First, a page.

Dir. Subodh Mukherjee
(This review is somewhat more spoilery than usual.)
Sometimes it's good to let viewers supply their own ending to a story. An audience won't always agree on the best outcome, and letting each viewer decide for herself what happens after the lights go up can be a nice way of keeping everyone happy. Recently The Lunchbox took this approach. There, an unambiguous result would have required addressing grim realities that would have broken the movie's lovely spell. Leaving the final chord slightly unresolved let romantically-inclined viewers keep their happily-ever-afters intact.
In Abhinetri, though, the unresolved ending is a lame cop-out, a weaksauce attempt at having and eating one's cake. It is presented like a happy ending. Superficially, Shekhar (Shashi Kapoor) and Anju (Hema Malini) seem as the curtain falls to have patched up the rift in their marriage. Anju's friend Ratna (Nazima) conspires with Shekhar's mother (Nirupa Roy) to bring the awkward, angry couple back together, and the film ends with a scene of renewed domestic joy. But the issue that drove Shekhar and Anju apart in the first place remains unaddressed.
Early in Abhinetri, when the romance between Shekhar and Anju begins, Anju is a professional dancer - a hugely talented and popular professional dancer. Shekhar is delighted by this at first, watching Anju perform with the delight of a child. This is perhaps because Shekhar is a child, an overgrown child still so umbilically attached to his mother that he brings Anju to his mother for appraisal the very day after they meet, and repeatedly pouts off to her for validation at the slightest sign he might not get his way.
This Shekhar is painfully immature. In one scene, a fan leers at Anju in a restaurant. Anju keeps her cool; one has a sense of urbanity and maturity in her nonchalant poise, and it makes Shekhar that much more of a bumpkin and a child for being so flustered and distraught at the very idea of other men appreciating his wife for her beauty and talent. Anju has no family of her own, and this has taught her how to be a grown-up. Shekhar, in contrast, between his doting, indulgent mother and his patronizing boss (Nasir Hussain), has no idea how to relate to the outside world as an adult.
And so as much as Shekhar enjoys Anju's dancing the first time he sees it, he expects her to give it up when they marry, just as his mother gave up a singing career to devote her life to the care and hand-feeding of the little god to whom she gave birth. At first Anju is on board with this plan, but when her former dancing-master (Asit Sen) comes to her with financial troubles, she agrees to return to the stage. The performance elates her, but the sensuality of it, and the fantasies it inspires in her fans, are horrifying to Shekhar. Shekhar gives Anju a choice: dancing, or him.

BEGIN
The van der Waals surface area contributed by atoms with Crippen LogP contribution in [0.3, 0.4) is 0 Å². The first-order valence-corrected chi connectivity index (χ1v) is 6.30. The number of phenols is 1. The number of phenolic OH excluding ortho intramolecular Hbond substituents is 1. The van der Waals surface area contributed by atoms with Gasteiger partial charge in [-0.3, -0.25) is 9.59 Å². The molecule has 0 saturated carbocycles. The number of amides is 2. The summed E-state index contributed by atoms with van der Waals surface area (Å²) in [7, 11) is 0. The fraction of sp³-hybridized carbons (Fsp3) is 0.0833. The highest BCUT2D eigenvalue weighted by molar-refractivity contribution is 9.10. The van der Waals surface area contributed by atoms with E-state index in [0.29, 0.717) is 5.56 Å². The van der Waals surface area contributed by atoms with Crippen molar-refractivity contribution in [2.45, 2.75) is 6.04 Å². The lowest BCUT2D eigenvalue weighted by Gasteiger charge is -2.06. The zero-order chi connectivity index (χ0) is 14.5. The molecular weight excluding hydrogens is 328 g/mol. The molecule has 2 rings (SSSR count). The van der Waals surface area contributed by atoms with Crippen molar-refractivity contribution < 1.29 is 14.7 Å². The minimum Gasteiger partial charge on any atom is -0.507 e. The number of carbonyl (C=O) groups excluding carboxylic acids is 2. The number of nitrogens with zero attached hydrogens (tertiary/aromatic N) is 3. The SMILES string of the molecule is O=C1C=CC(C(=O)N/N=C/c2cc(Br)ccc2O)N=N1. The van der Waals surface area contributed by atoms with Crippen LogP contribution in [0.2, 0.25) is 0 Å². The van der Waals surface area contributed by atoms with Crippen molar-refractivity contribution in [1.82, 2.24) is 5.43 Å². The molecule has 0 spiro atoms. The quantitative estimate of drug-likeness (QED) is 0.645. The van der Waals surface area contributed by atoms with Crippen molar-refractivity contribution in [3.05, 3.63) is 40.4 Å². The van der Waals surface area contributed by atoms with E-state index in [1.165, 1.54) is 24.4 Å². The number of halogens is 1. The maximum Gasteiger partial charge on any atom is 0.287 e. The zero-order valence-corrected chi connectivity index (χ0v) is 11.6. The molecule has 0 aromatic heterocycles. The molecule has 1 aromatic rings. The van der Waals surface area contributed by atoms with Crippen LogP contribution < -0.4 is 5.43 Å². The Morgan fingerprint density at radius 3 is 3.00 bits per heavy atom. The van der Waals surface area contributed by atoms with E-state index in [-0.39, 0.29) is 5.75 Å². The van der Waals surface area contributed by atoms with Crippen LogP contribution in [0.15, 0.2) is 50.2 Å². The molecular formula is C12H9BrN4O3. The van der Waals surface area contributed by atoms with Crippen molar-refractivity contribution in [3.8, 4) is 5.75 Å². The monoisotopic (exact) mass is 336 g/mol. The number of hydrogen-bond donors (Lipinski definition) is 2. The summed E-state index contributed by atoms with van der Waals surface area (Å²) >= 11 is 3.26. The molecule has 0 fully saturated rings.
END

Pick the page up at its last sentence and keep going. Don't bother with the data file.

Abhinetri should be extraordinary for the gutsiness of Anju's response: She walks away from her marriage, in pursuit of her passion and her very public career. This is a bold move for Anju, and for a movie. But Abhinetri's spineless ending undoes its boldness, sacrificing any merit in the movie's bravery for raising the issue of women working (and especially performing) after marriage. Abhinetri reunites its broken couple but doesn't tell us whether Shekhar will aquiesce, whether the threat of losing Anju makes Shekhar grow up, acknowledge her autonomy, trust her to handle zealous fans on her own. Abhinetri sets the stage for profound debate but bows out without any substantive discussion. It is as cowardly as an internet troll who lobs a conversational grenade and then hides to watch the fireworks.
The result is a deeply frustrating movie, as the audience receives no payoff, no reward for putting up with two hours of Shekhar being a huge, annoying baby. It's a waste of the things that the movie has going for it. For one, Abhinetri is loaded with pretty. Hema and Shashi both look about as good as they ever do, Hema with her gorgeous big eyes and dazzling smiles, Shashi with his snaggle-toothed bashfulness and mile-long eyelashes.
Abhinetri also offers wonderful songs and Hema's marvelous dancing; Anju's professional shows provide all the excuses needed to show off the breadth of Hema's talent, from Bharatnatyam to mujra to a perfectly mod shimmy. And there is a hilarious Bela Bose number featuring a twelve-headed dancing horse - and Shekhar looking profoundly uncomfortable at the very notion of a cabaret performance - which I highlighted in this post on Shashi's 75th birthday.
"Milte hi rahenge hum" - three radically different styles in one song about ageless love.
Nazima provides a stellar exemplar of the saucy-friend archetype, always ready with a sarcastic or off-color remark, the perfect garrulous contrast to Hema's elegant, fresh sweetness. And the scenes in Shekhar's workplace - a chemistry lab - are just plain filmi-science fun.
But all of this potential is squandered in what amounts to a dreary, unsatisfying film about a whiny man-child who can't make room in his navel-centered worldview for a wife who has an autonomous and fulfilling life. At its best, Abhinetri is entertaining enough - it's hard to complain too much about a movie that has Hema Malini in a bubble bath - but be prepared to pay the price of annoyance and frustration.